The Rise and Fall of Investigative Journalism


Moira McCudden, Staff Writer

In the early 1970s, Bob Woodward and Carl Bernstein of the Washington Post made history when they reported on the Watergate scandal orchestrated by the Richard Nixon administration. Over the next two years, they would investigate the circumstances of the scandal itself. In the beginning, they were among the extremely small minority of people that believed Nixon and his administration had anything to do with Watergate. In fact, Nixon was elected for a second term in the midst of the controversy. Despite the doubts of the rest of the country, Woodward and Bernstein continued the investigation and were instrumental in proving that the Nixon administration had, in fact, planned and executed the entire scheme.

While the Watergate scandal and Nixon’s administration ended, the people’s interest in the power of the press did not. Having realized the levels journalists could reach when it came to investigation, the country now wanted more of it. The popularity of investigative journalism drastically increased. Colleges began to introduce the topic as a major. Debates of candidates became more popular. Investigative journalism is now deeply ingrained in our lives, everywhere from the obvious newspaper to the more subtle wishes of the people to hear from candidates on social media. Since the Nixon Administration’s Watergate scandal, journalism has become tremendously important in our government and in our lives.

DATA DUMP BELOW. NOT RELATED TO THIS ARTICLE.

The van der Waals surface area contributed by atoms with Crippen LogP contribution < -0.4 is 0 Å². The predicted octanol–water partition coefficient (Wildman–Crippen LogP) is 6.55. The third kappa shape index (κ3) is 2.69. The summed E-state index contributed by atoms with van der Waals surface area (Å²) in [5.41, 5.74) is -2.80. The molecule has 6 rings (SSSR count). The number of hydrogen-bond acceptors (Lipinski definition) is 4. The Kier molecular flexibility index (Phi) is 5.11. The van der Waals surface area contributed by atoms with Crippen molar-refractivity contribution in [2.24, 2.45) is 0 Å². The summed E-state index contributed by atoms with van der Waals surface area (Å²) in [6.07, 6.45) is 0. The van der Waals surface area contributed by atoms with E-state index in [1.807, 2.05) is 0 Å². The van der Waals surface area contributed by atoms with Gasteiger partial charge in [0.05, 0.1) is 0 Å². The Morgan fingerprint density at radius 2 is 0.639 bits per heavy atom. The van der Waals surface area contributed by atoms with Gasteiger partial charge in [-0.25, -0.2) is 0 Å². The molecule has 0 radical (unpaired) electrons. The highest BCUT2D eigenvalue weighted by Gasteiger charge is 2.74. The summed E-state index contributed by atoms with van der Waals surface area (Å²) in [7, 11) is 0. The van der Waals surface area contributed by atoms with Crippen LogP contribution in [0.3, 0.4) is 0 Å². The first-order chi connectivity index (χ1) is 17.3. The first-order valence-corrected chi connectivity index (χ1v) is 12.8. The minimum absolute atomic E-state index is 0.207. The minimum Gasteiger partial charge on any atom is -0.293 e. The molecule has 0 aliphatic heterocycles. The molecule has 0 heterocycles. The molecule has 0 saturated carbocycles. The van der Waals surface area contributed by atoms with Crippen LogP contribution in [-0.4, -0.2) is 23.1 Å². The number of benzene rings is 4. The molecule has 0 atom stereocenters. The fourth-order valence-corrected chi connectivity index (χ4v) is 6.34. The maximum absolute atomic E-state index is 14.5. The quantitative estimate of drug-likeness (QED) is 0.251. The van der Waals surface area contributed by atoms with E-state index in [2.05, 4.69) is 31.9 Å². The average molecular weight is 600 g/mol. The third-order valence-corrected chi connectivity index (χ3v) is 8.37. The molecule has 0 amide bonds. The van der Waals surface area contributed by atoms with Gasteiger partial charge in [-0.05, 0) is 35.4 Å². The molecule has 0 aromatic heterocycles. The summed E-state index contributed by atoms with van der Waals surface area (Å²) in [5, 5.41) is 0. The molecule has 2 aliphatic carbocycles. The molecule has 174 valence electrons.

But now the question is raised: Are we doing enough? Traditional journalism is declining in the United States. In statistics provided by the Bureau of Labour Statistics, it is show that in January of 1990, approximately 455,000 people were employed by newspapers. Contrastingly, only around 183,200 were employed by newspapers in March of 2016. With this drop in employment comes a drop in local newspaper publishing. If people aren’t getting a newspaper dropped on their front step every morning, odds are good they’ll turn to the Internet for their news. While we might hope that they’ll go directly to real news sites, it is far more likely that people will turn to social media and the opinions of others to find their news. Are we letting go of the standard that Woodward and Bernstein held our country to? Or perhaps more disturbingly, have people simply stopped caring about the truth?


Featured Image: